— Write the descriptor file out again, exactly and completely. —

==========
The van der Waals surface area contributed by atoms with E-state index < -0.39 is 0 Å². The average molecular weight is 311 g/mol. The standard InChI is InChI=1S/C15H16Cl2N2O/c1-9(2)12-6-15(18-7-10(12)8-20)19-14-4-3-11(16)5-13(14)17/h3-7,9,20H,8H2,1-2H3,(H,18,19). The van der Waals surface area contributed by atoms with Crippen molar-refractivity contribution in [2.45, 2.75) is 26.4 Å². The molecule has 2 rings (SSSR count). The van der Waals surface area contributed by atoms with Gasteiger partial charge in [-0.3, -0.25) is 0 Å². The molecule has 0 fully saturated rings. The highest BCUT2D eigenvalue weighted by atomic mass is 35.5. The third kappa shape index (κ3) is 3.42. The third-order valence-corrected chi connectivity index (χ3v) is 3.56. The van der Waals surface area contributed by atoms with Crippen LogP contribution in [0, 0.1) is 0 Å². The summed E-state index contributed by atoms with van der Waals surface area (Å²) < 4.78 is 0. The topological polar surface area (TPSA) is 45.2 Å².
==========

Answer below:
The van der Waals surface area contributed by atoms with E-state index < -0.39 is 0 Å². The average molecular weight is 311 g/mol. The standard InChI is InChI=1S/C15H16Cl2N2O/c1-9(2)12-6-15(18-7-10(12)8-20)19-14-4-3-11(16)5-13(14)17/h3-7,9,20H,8H2,1-2H3,(H,18,19). The van der Waals surface area contributed by atoms with Crippen molar-refractivity contribution in [2.45, 2.75) is 26.4 Å². The molecule has 2 rings (SSSR count). The van der Waals surface area contributed by atoms with Gasteiger partial charge in [-0.3, -0.25) is 0 Å². The molecule has 0 fully saturated rings. The highest BCUT2D eigenvalue weighted by atomic mass is 35.5. The third kappa shape index (κ3) is 3.42. The third-order valence-corrected chi connectivity index (χ3v) is 3.56. The van der Waals surface area contributed by atoms with Crippen LogP contribution in [0, 0.1) is 0 Å². The summed E-state index contributed by atoms with van der Waals surface area (Å²) < 4.78 is 0. The topological polar surface area (TPSA) is 45.2 Å².